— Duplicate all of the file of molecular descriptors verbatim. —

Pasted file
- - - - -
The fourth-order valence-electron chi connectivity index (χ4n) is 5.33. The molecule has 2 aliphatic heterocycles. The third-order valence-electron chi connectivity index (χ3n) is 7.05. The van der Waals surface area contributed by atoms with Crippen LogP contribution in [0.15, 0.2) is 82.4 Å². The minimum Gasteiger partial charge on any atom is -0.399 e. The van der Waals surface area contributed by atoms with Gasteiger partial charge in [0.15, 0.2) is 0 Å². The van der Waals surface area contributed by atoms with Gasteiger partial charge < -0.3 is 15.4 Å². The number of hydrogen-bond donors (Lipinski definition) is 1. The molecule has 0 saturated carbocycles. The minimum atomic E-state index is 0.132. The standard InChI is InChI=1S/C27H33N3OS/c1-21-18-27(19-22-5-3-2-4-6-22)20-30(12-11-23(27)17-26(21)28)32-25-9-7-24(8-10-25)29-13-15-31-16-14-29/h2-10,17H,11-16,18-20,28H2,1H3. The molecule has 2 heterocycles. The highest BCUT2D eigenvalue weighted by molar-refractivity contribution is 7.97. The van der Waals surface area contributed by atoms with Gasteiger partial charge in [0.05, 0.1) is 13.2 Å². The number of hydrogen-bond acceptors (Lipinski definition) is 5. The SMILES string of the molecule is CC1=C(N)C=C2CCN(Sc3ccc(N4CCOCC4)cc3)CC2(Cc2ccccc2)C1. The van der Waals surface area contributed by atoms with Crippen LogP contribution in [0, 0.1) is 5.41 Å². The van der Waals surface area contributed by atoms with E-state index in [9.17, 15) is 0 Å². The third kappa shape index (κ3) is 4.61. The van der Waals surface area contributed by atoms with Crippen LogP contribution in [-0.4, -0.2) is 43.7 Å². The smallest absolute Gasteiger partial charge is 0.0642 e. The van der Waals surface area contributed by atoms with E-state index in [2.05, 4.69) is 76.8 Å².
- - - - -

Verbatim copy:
The fourth-order valence-electron chi connectivity index (χ4n) is 5.33. The molecule has 2 aliphatic heterocycles. The third-order valence-electron chi connectivity index (χ3n) is 7.05. The van der Waals surface area contributed by atoms with Crippen LogP contribution in [0.15, 0.2) is 82.4 Å². The minimum Gasteiger partial charge on any atom is -0.399 e. The van der Waals surface area contributed by atoms with Gasteiger partial charge in [0.15, 0.2) is 0 Å². The van der Waals surface area contributed by atoms with Gasteiger partial charge < -0.3 is 15.4 Å². The number of hydrogen-bond donors (Lipinski definition) is 1. The molecule has 0 saturated carbocycles. The minimum atomic E-state index is 0.132. The standard InChI is InChI=1S/C27H33N3OS/c1-21-18-27(19-22-5-3-2-4-6-22)20-30(12-11-23(27)17-26(21)28)32-25-9-7-24(8-10-25)29-13-15-31-16-14-29/h2-10,17H,11-16,18-20,28H2,1H3. The molecule has 2 heterocycles. The highest BCUT2D eigenvalue weighted by molar-refractivity contribution is 7.97. The van der Waals surface area contributed by atoms with Gasteiger partial charge in [0.05, 0.1) is 13.2 Å². The number of hydrogen-bond acceptors (Lipinski definition) is 5. The SMILES string of the molecule is CC1=C(N)C=C2CCN(Sc3ccc(N4CCOCC4)cc3)CC2(Cc2ccccc2)C1. The van der Waals surface area contributed by atoms with Crippen LogP contribution in [0, 0.1) is 5.41 Å². The van der Waals surface area contributed by atoms with E-state index in [9.17, 15) is 0 Å². The third kappa shape index (κ3) is 4.61. The van der Waals surface area contributed by atoms with Crippen LogP contribution in [-0.4, -0.2) is 43.7 Å². The smallest absolute Gasteiger partial charge is 0.0642 e. The van der Waals surface area contributed by atoms with E-state index in [2.05, 4.69) is 76.8 Å².